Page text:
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Hugo Lebrette

Postdoc

Visa sidan på svenska
Works at Department of Biochemistry and Biophysics
Telephone 08-16 27 46
Email hugo.lebrette@dbb.su.se
Visiting address Svante Arrhenius väg 16
Room A 471
Postal address Institutionen för biokemi och biofysik 106 91 Stockholm

Research

Research group: Martin Högbom

Publications

A selection from Stockholm University publication database
  • 2018. Vivek Srinivas (et al.). Nature 563, 416-420

    Ribonucleotide reductase (RNR) catalyses the only known de novo pathway for the production of all four deoxyribonucleotides that are required for DNA synthesis1,2. It is essential for all organisms that use DNA as their genetic material and is a current drug target3,4. Since the discovery that iron is required for function in the aerobic, class I RNR found in all eukaryotes and many bacteria, a dinuclear metal site has been viewed as necessary to generate and stabilize the catalytic radical that is essential for RNR activity5,6,7. Here we describe a group of RNR proteins in Mollicutes—including Mycoplasma pathogens—that possess a metal-independent stable radical residing on a modified tyrosyl residue. Structural, biochemical and spectroscopic characterization reveal a stable 3,4-dihydroxyphenylalanine (DOPA) radical species that directly supports ribonucleotide reduction in vitro and in vivo. This observation overturns the presumed requirement for a dinuclear metal site in aerobic ribonucleotide reductase. The metal-independent radical requires new mechanisms for radical generation and stabilization, processes that are targeted by RNR inhibitors. It is possible that this RNR variant provides an advantage under metal starvation induced by the immune system. Organisms that encode this type of RNR—some of which are developing resistance to antibiotics—are involved in diseases of the respiratory, urinary and genital tracts. Further characterization of this RNR family and its mechanism of cofactor generation will provide insight into new enzymatic chemistry and be of value in devising strategies to combat the pathogens that utilize it. We propose that this RNR subclass is denoted class Ie.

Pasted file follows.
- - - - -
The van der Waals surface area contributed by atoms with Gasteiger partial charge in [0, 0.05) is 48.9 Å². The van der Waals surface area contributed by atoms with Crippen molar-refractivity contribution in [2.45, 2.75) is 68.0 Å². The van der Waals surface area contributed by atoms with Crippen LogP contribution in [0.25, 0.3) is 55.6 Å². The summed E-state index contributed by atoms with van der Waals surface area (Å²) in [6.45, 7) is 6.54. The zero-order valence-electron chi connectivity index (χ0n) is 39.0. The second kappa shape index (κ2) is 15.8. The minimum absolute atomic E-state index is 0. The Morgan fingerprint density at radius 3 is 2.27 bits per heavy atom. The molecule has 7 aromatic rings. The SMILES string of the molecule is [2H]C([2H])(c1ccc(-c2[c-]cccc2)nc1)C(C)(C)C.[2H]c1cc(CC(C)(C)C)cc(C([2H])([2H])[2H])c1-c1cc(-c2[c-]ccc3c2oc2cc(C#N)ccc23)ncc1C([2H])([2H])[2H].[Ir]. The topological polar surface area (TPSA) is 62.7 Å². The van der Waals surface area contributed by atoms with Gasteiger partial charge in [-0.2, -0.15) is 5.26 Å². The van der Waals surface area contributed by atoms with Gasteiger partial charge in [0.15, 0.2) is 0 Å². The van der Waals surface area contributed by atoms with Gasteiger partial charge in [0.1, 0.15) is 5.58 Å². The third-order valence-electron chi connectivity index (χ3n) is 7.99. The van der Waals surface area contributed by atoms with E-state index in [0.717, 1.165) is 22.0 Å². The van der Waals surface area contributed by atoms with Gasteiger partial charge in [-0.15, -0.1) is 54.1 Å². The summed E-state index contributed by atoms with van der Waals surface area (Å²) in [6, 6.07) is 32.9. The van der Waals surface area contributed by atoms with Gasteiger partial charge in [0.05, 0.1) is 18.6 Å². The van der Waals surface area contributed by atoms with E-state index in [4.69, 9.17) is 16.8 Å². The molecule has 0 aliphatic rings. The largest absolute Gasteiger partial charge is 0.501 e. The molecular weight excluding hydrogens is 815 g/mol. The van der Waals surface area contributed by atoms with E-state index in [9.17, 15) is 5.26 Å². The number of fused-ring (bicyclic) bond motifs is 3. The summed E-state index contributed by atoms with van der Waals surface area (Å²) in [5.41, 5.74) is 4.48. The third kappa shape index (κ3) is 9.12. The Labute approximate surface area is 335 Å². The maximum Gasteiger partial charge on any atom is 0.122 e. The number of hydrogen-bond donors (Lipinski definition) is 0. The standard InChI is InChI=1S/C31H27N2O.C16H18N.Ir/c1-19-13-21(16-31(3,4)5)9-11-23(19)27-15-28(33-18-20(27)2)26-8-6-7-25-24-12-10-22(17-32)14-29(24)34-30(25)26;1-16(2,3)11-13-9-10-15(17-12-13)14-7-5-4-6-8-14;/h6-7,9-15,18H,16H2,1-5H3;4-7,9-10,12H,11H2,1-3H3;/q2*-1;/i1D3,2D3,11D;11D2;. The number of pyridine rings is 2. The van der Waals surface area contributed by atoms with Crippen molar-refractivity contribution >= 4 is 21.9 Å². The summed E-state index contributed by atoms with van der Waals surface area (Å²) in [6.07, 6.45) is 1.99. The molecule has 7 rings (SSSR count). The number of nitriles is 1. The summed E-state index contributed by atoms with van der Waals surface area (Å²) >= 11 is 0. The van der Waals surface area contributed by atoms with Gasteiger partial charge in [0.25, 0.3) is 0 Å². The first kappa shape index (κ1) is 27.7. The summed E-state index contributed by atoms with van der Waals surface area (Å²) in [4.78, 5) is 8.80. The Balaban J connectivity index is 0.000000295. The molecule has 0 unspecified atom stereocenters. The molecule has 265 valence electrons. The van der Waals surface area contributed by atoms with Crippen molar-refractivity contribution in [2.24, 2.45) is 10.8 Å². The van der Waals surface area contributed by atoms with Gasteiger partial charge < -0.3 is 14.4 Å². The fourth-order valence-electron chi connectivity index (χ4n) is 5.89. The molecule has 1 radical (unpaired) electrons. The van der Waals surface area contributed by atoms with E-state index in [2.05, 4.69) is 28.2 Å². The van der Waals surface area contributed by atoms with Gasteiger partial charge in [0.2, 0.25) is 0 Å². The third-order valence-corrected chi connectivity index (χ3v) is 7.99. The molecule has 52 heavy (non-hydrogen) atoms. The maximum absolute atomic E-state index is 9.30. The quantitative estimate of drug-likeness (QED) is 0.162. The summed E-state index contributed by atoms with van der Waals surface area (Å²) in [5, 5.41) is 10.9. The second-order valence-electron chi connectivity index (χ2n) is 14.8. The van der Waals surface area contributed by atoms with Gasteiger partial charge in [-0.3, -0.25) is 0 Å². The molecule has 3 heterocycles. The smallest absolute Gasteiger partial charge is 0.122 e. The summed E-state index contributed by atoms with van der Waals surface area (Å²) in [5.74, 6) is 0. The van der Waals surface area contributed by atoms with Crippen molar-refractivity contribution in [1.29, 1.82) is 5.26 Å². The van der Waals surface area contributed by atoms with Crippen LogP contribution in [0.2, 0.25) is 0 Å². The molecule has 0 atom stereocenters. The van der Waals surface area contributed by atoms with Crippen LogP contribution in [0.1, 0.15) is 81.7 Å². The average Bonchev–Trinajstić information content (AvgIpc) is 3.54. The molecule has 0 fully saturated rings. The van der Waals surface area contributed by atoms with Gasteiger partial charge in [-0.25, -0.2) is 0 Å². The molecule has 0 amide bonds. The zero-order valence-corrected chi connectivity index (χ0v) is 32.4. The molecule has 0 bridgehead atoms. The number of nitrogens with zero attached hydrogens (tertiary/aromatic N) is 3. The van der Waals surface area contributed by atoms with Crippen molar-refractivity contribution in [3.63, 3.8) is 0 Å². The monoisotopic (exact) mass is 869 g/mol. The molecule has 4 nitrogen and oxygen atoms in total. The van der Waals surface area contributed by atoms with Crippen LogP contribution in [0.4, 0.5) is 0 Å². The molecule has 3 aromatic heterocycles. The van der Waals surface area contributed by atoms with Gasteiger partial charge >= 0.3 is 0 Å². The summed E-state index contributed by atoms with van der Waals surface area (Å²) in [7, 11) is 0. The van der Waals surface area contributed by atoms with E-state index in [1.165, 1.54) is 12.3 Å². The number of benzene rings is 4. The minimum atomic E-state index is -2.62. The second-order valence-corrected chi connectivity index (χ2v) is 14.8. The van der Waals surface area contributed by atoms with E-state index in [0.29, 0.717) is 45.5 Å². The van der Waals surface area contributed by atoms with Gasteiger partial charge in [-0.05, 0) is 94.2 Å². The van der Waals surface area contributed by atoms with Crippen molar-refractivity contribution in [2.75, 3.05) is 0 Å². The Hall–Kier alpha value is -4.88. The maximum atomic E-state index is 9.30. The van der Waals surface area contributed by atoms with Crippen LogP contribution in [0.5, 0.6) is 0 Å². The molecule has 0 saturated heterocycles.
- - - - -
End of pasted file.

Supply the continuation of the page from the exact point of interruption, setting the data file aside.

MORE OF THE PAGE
• 2018. Hongyi Xu (et al.). Structure 26 (4), 667-675

    Recent developments of novel electron diffraction techniques have shown to be powerful for determination of atomic resolution structures from micronand nano-sized crystals, too small to be studied by single-crystal X-ray diffraction. In this work, the structure of a rare lysozyme polymorph is solved and refined using continuous rotation MicroED data and standard X-ray crystallographic software. Data collection was performed on a standard 200 kV transmission electron microscope (TEM) using a highly sensitive detector with a short readout time. The data collection is fast (similar to 3 min per crystal), allowing multiple datasets to be rapidly collected from a large number of crystals. We show that merging data from 33 crystals significantly improves not only the data completeness, overall I/sigma and the data redundancy, but also the quality of the final atomic model. This is extremely useful for electron beam-sensitive crystals of low symmetry or with a preferred orientation on the TEM grid.

  • 2017. Franklin D. Fuller (et al.). Nature Methods 14 (4), 443-449

    X-ray crystallography at X-ray free-electron laser sources is a powerful method for studying macromolecules at biologically relevant temperatures. Moreover, when combined with complementary techniques like X-ray emission spectroscopy, both global structures and chemical properties of metalloenzymes can be obtained concurrently, providing insights into the interplay between the protein structure and dynamics and the chemistry at an active site. The implementation of such a multimodal approach can be compromised by conflicting requirements to optimize each individual method. In particular, the method used for sample delivery greatly affects the data quality. We present here a robust way of delivering controlled sample amounts on demand using acoustic droplet ejection coupled with a conveyor belt drive that is optimized for crystallography and spectroscopy measurements of photochemical and chemical reactions over a wide range of time scales. Studies with photosystem IIII, the phytochrome photoreceptor, and ribonucleotide reductase R2 illustrate the power and versatility of this method.

Show all publications by Hugo Lebrette at Stockholm University

Last updated: July 2, 2019

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